Never before have I hawked another person’s book on this site, but I am about to make an exception. I commend to you the latest release by Aimee Byrd entitled No Little Women, a book that addresses a very real problem in our churches today: the dearth of good literature and good teaching aimed at the fairer sex.
Why am I taking the time to promote this book, for which it must be stated that I receive absolutely none of the proceeds? First, because the subject matter is very important. After 2,000 years of trying, the Church as a whole still struggles to discern how to deal with women. Most of the literature out there about women in the Church has to do with their roles, whether that be as wives, mothers, or congregants. Much of the literature aimed at women is rather shallow doctrinally, trumpets internal “feelings” over the truth of God’s Word, and even manages to slip in the occasional heresy or two. There are too few books out there that challenge women to up their game theologically, to be good analytical readers, and to think twice about which sources of “truth” they devour. Continue reading
“A Franciscan Monk Preaching”, by an anonymous painter near Romagna, Italy circa 1500-1525. “I’m very proud of my humililty,” the monk said.
One of the best decisions I made during my undergraduate study was to do a double major in Political Science and Biblical Literature. I had plotted my course in politics from the very first semester, but somewhere along the line, I developed a conscience and chose to study scripture as well. When my new Bib Lit adviser met with me to sign off on the paperwork, he said, “The two things you’re never supposed to talk about: religion and politics!” When my Poli Sci adviser, who had been lobbying for me to attend law school, learned of my decision, his response was, “So are you going to seminary now?”
My choice might have confused these esteemed representatives of two departments that rarely worked in concert (and indeed seemed almost antithetical), but having a background in both areas has helped me to make connections that may not seem obvious to the average person. On the one hand, I am a firm believer in the separation of Church and state, for the sake of the Church even more than the state. On the other, there is no question that my religious beliefs about the nature of man affect my view of what is achievable in politics, and I have recently discovered that there is one particular way that thinking a bit more politically might be beneficial from a spiritual standpoint. Continue reading
“Liberty Leading the People” by Eugène Delacroix, circa 1830
This is the latest in a series of essays on the topic of reconciliation. You can find links to the previous articles at the bottom of this page.
I am about to transition from speaking about reconciliation within the Christian Church to speaking about reconciliation in the world as a whole. In doing so, I am taking not a small step but a massive philosophical leap. Up to this point, I have been arguing that the gospel of Jesus Christ is the only true path to lasting reconciliation. More than that, it places upon us an imperative of reconciliation. Such an argument is easy to make when the majority of people in question agree that the gospel message is both true and important (at least in principle). Once you move into the wider world, where there is no agreement as to the truth of the gospel and few common beliefs of any kind, appealing to Christian principles does not have the same effect.
The world is never going to want to solve problems the gospel way. Why? Because it is really, really hard. Now, when I say “really, really hard”, I don’t mean it in the sense that solving a Rubik’s Cube is hard, or staying upright on skis is hard, or even completing a PhD is hard. I am referring not to complexity, but to gut wrenching sacrifice. The gospel is hard because it requires everything we are. To follow Jesus Christ is to die to self that we might be raised with Him, and when that happens, we cease to be the same person we were previously. The life of a Christian, lived according to the gospel message, is one of continual dying to self. This is the grace of God, but it is costly grace, as Dietrich Bonhoeffer wrote. Continue reading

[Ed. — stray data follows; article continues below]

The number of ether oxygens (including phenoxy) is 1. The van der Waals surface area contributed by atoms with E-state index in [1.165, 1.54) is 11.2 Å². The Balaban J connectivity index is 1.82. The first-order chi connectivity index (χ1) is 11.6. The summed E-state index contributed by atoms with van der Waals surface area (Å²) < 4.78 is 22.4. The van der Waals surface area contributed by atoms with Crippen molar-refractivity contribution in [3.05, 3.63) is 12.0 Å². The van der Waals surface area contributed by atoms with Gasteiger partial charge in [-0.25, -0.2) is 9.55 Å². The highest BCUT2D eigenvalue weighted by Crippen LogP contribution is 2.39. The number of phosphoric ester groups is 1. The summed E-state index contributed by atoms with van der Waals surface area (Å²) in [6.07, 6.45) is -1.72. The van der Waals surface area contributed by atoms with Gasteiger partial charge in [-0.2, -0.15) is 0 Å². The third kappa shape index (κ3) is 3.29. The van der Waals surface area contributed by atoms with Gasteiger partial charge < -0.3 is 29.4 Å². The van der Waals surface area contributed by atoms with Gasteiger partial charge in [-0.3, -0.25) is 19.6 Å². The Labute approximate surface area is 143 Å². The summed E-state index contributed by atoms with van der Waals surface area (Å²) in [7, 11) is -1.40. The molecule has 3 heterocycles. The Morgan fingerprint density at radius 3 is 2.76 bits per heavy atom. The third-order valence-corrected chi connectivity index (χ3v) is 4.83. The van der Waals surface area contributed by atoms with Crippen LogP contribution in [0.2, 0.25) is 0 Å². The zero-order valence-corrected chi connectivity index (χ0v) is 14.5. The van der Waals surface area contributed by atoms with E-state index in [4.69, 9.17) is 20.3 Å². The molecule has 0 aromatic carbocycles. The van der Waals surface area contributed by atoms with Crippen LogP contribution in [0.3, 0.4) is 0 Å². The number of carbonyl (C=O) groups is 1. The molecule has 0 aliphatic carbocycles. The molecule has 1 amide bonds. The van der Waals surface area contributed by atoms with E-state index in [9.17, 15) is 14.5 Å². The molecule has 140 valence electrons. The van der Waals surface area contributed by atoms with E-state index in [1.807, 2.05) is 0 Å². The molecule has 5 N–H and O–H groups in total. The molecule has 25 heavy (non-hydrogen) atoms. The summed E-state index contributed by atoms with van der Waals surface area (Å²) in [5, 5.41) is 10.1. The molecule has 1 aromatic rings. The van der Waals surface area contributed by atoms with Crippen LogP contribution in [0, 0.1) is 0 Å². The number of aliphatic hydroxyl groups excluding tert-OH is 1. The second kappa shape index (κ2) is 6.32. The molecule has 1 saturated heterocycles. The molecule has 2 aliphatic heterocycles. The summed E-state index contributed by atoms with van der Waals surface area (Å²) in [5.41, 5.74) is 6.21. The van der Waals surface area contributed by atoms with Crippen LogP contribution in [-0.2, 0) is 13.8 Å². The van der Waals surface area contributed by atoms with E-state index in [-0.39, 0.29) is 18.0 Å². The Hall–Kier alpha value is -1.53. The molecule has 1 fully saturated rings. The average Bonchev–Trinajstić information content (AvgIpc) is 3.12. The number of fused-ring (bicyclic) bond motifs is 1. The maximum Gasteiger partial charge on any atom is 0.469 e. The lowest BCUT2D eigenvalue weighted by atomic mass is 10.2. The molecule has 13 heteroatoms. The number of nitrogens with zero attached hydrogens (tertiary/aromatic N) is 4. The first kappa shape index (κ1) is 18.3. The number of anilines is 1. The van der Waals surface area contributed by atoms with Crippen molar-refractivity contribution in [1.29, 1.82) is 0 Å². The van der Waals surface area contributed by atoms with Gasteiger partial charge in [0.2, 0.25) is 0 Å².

Bees hanging out on a zucchini flower
Three years ago, my husband and I moved from our urban setting near Washington, D.C. to a decidedly suburban environment in Ohio. This brought about a number of changes in our lives, not the least of which was that we were able to rent a house rather than an apartment, property being far less expensive in Dayton, Ohio than it is in Arlington, Virginia. With the house came both a front and back yard, and for the first time in my life, I began to think about gardening.
Although I did not grow up in a large city, I was pretty far removed from an agricultural mentality. My mother had always been a wonderful gardener, but I rarely helped her growing up, and she can attest to my decided lack of interest. I was much happier indoors reading a book. Yet, renting a house forced me to think about how that house looked, for no one wants to be the eyesore of the neighborhood. With some extra time on my hands, I decided to start growing a few plants for food in addition to all those flowers and shrubs. My aspiration was no greater than having some fresh basil to put on my pizza. Continue reading
“The Creation of Eve” by William Blake, circa 1803-05
The Honorable Joseph Turner, youth pastor extraordinaire and reader of this blog, has asked me if I intend to write about women in the church. Well, as a woman in the church myself, one might argue that anything I write at least touches on that subject, but as luck would have it, I was intending to address the topic as the climax of my series of essays on 1 Timothy. The trouble is, I have been attempting to make these posts short, and what I am about to discuss does not lend itself to brevity. The passage is among the most controversial in scripture.
A woman must quietly receive instruction with entire submissiveness. But I do not allow a woman to teach or exercise authority over a man, but to remain quiet. For it was Adam who was first created, and then Eve. And it was not Adam who was deceived, but the woman being deceived, fell into transgression. But women will be preserved through the bearing of children if they continue in faith and love and sanctity with self-restraint.